Since leaving the EU, the UK has a chance to reshape how it regulates lobbying. For an activity which often gets tarnished by the few who abuse it, it is vital we reform it so these bad forces never start, argues Patrick Sullivan.

Corruption has played little part in British politics. In the years following our joining the "Common Market"/ European Union, British politics was not bereft of scandal entirely in the grand scheme of things; they were pretty small fry compared to some of the major corruption scandal that befell both EU and US during that period.

A significant factor contributing to the general lack of corruption in UK politics was that the notion of corruption tends to follow power, and when we joined the EU, Westminster handed over significant power to Brussels and, until 2016, continued to hand over even more power at regular intervals.

As an EU member, Britain was the bloc's second largest economy and contributor. Even more importantly, the City of London shares with Wall Street the position of the world's financial services capital. The EU would come to be the regulators for the City of London and so it was MEPs and Eurocrats whom the too-big-to-fail multinational investment banks expended their energies befriending, and so, an unholy alliance between big government and business was formed. As the now Lord Hannan, speaking of his time as freshman Member of the European Parliament, told the Oxford Union on 9th June 2016:

"The biggest surprise to me as a newly elected MEP was the extent to which these giant corporations [such as Goldman Sachs, JP Morgan, Citibank and Morgan Stanley] wanted more regulation. I had innocently supposed, being elected as a Conservative, that being private enterprises, they would want freedom of action. I was disabused of that within a week of arriving. They love regulation because they can afford the compliance costs more easily than their smaller rivals. They have captured the Brussels machine and used it to raise barriers to entry. Very good news for the cartel of established multinationals. Very bad news for the innovator, the start-up, the entrepreneur."

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Special interests seeking to influence legislation pertaining to them or regulation would plough their lobbying budgets into the under scrutinised European Parliament bubble of Brussels/Strasbourg. It is not for nothing that the British press used to harp on about the "Brussels gravy train", indeed they underplayed its grotesqueness; it remains more like the "Brussels Champagne and Caviar Express". It is unsurprising that Brussels managed to seduce many of the Brits who went to work in the EU machine; little work, high pay and lots of functions with free-flowing champers! What's not to like – apart from the almost total lack of accountability and transparency, of course.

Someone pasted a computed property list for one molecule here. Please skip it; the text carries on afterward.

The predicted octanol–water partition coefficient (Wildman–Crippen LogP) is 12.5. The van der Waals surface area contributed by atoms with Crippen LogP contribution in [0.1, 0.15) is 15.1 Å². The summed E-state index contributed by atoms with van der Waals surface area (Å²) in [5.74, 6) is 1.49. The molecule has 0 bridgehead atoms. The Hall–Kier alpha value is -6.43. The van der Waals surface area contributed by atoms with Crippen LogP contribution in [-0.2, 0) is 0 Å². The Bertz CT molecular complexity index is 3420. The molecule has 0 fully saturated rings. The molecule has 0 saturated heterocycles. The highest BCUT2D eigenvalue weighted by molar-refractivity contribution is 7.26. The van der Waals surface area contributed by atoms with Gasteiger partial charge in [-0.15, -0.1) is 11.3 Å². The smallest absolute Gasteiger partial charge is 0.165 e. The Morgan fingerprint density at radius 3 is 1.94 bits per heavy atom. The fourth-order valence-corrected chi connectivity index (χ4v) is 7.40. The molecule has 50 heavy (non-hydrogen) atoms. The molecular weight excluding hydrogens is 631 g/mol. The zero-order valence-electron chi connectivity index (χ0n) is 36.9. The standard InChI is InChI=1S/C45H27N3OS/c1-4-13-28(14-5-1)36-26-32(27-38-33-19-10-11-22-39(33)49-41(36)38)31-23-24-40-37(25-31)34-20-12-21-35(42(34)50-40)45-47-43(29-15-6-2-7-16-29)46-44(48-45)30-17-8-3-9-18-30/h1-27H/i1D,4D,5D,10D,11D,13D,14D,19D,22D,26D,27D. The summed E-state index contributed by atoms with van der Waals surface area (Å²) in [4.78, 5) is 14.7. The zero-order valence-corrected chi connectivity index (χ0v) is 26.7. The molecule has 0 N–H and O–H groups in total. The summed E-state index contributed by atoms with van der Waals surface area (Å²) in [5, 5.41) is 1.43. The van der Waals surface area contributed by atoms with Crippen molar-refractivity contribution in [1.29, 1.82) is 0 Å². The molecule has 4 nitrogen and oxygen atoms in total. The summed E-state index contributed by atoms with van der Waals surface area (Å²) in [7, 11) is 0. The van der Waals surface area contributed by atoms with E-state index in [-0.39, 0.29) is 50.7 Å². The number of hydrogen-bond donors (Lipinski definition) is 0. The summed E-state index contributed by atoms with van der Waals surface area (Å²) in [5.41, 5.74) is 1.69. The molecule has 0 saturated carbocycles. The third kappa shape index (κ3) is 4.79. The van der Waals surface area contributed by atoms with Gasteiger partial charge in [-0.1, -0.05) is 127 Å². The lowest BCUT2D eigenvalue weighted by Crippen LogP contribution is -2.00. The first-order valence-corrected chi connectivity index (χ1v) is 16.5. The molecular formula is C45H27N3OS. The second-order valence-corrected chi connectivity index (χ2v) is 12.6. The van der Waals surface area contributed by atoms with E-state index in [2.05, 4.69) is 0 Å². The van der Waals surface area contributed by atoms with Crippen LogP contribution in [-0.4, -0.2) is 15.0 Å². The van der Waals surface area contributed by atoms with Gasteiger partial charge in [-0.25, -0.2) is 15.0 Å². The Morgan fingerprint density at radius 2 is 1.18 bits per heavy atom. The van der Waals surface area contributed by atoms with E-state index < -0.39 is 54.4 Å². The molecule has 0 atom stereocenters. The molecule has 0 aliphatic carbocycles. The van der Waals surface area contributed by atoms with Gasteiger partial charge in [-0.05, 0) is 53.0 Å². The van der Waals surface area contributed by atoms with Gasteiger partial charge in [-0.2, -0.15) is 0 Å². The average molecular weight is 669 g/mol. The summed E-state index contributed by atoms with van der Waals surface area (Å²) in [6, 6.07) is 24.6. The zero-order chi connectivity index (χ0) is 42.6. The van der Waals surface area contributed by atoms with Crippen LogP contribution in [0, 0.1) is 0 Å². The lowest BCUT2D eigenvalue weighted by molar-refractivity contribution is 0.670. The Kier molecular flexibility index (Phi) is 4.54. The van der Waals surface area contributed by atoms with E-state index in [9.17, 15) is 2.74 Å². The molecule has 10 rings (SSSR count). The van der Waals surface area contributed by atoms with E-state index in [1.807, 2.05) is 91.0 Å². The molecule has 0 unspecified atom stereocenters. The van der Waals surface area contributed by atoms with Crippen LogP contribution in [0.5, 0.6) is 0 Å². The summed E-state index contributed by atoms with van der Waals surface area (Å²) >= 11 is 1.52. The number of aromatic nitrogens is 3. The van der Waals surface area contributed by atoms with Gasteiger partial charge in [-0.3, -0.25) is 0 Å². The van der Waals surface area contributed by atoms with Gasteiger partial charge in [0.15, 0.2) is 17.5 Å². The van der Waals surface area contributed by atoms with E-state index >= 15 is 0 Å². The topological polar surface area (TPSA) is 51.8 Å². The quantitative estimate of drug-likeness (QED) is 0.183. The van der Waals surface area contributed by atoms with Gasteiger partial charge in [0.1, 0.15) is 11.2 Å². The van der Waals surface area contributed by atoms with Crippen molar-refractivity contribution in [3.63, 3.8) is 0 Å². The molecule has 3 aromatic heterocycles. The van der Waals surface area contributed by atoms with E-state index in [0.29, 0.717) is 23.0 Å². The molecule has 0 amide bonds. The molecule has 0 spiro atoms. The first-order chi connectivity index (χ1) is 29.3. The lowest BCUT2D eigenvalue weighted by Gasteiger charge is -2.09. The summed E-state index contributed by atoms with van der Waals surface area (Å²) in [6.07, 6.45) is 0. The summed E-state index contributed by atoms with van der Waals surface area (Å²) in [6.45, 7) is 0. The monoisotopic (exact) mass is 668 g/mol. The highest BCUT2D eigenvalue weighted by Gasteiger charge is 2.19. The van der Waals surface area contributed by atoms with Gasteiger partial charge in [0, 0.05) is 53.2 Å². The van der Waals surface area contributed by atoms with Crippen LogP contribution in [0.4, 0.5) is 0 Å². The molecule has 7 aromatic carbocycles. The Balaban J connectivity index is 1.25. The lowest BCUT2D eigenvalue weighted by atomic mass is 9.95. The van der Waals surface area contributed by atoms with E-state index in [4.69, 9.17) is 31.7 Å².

Lobbying has been an important part of representative democracy from its conception. Lobbying ensures our legislators are able to consider the needs of a broad cross-section of interest groups before legislating. Lobbying ensures the voices of business, labour and civil society are heard. However, lobbyists have too often been unfairly maligned in popular culture due to actions of the few. Ergo, it is in the best interests of the lobbying industry as a whole if the rules are such as to limit the opportunity for bad actors to emerge.

Furthermore, the situation vis-à-vis money in politics is about to experience a seismic change. Now Britain has left the EU, Brussels has lost significant power, and as money follows power, then it will not be long before a tsunami of money hits the British body politic. This would have happened already, save for the Covid-19 crisis. 

This influx of money will benefit some who deserve it and others who don't. The rising tide will lift all boats as multinationals, who had previously not given a second thought to Westminster, fervently look for those who know the lay of land. This will accrue to the benefit of chancers who can talk a big game and inflate the importance of their contribution to our politics. 

The influx of lobbying money coming to the UK from large multinational corporations cannot be overstated and it is therefore essential that we update the lobbying rules to ward off scandal before it occurs. Additionally, it is important we maintain a lobbying sector which represents a broad array of interests and that we devise safeguards to ensure that the loud voices of multinational corporations do not drown out all others. We must implement lobbying regulations to ensure that these large multinationals find it difficult to get big government Conservatives to push for anti-completive regulations pertaining to business and/or financial services. 

After hubris comes nemesis and David Cameron is still meeting his. Cameron most likely behaved unwisely, but not illegally. The Government should be thankful to him for raising an early warning to a potential crisis down the line. Rather than approach the matter from a defensive position, they should show themselves to be on the front foot and put in place new rules for lobbying. Not in response to Dave's ill-judged actions but in response to the renewed relevance of Westminster since leaving the EU.

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